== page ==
Digital curation is probably 60% of my working life. I spend a lot of time combing the web and social media for helpful resources for educators. I’ve used a combination of several curation tools over the years, including Pocket and Flipboard, and still use them. However, I may have a new favorite in Wakelet.
Pocket ticked a lot of the boxes for me when it came to curation:
- One place to store everything
- Accessible on any device and in any web browser, Twitter, Flipboard and other places from which I gather info
- No more than 2 steps to save
- Maintains the source information (especially if obtained on Twitter)
- Unlimited Storage
One of the problems I had been having with Pocket was that it saved Tweets differently depending on the device I was using, sometimes not allowing them to tag them or showing the original tweet with author, making it difficult for me to search for them later. So, when I kept seeing educators excited about Wakelet, I decided to put it through the paces to decide if I wanted to make a switch.
One place to store everything: Yes, but the advantage of Wakelet is that you can create collections to save to, immediately categorizing the links you save.
Accessible on any device and in any browser: As far as I can see, Wakelet meets this criteria. I use it on my phone with the installed app, within Twitter (on phone or on laptop), and as an extension in my Chrome browser. Extensions and apps can be found here.
No more than two steps to save: Once you install the extension on your laptop and the app on your phone, this is true.
Taggable: As far as I can tell, this is not a feature in Wakelet. However, you are technically “tagging” your resources by sorting them into categorized collections when you add them.
Searchable: I’m not sure on this one. Since I just started, I don’t have a lot of resources on there yet. I can search my Collections, but it looks like the search is looking only for Collection titles.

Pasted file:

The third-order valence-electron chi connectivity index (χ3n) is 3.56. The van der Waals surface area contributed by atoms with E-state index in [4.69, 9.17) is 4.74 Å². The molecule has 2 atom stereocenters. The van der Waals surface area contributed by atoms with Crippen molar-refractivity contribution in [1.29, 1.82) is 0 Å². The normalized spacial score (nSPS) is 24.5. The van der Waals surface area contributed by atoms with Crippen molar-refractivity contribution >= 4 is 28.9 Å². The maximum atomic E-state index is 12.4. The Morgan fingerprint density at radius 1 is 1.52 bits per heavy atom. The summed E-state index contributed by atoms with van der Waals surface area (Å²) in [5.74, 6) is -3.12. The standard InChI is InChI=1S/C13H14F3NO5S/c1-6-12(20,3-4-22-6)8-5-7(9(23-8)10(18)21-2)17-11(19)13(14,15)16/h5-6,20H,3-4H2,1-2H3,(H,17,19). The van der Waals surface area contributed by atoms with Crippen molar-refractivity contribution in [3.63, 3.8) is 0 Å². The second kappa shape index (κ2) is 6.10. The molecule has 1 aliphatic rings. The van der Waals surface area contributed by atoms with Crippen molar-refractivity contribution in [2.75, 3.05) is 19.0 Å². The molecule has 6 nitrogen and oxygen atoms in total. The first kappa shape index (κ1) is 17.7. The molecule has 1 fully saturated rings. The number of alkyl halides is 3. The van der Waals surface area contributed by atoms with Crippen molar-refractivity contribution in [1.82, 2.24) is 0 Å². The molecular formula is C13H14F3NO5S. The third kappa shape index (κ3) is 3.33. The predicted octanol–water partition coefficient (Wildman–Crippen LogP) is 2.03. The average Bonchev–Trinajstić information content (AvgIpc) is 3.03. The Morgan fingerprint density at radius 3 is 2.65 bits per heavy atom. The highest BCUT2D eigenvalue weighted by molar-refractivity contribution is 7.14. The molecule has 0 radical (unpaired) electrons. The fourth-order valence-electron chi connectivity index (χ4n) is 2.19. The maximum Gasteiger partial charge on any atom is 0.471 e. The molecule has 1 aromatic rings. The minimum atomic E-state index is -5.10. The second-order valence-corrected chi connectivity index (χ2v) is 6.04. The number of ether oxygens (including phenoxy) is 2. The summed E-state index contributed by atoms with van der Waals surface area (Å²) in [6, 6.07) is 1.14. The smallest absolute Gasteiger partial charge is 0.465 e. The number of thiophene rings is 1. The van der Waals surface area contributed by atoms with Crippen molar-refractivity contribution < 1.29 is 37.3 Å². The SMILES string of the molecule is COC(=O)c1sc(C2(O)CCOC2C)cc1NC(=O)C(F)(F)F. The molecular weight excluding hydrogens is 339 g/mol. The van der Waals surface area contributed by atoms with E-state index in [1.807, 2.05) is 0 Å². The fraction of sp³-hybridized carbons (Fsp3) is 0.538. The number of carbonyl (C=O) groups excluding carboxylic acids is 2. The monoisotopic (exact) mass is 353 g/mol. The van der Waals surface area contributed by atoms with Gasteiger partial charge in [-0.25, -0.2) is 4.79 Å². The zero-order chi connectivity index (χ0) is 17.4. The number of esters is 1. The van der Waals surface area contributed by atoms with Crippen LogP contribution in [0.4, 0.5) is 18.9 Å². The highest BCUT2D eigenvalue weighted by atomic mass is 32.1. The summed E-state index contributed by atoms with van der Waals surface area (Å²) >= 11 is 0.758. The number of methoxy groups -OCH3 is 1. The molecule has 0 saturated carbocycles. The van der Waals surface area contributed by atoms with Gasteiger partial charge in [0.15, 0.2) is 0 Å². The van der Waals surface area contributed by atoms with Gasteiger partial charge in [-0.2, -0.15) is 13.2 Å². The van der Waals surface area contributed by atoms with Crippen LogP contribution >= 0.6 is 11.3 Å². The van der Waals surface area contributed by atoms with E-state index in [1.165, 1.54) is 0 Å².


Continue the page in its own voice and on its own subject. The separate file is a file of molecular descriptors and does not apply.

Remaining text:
Maintains the Source Information for Twitter: Yes!
Unlimited Storage: As far as I can tell, yes.
Some features that you will find in Wakelet that many other curation tools do not have are:
Sharing: You can make your collections private to you or shareable (Flipboard also has this option, but Pocket does not). Want to make a collection of resources for your students to use in a lesson or project? This is one great way to do it.
Collaboration: Students, teachers, anyone you invite, can add to Wakelet collections if you like. See this page for more information.
Integration with Other Tools: In the screenshot below you can see some of the tools that integrate with Wakelet, making it super easy to share your collections.
Layout Options: You can change the layouts of your collections so they look more visually appealing. One of the options is “Moodboard”, which looks similar to Pinterest.
To test out the sharing option, I’m going to give you this link to my collection of other features and ways to use Wakelet with your students. I think you’ll find it to be a very helpful tool if you give it a try!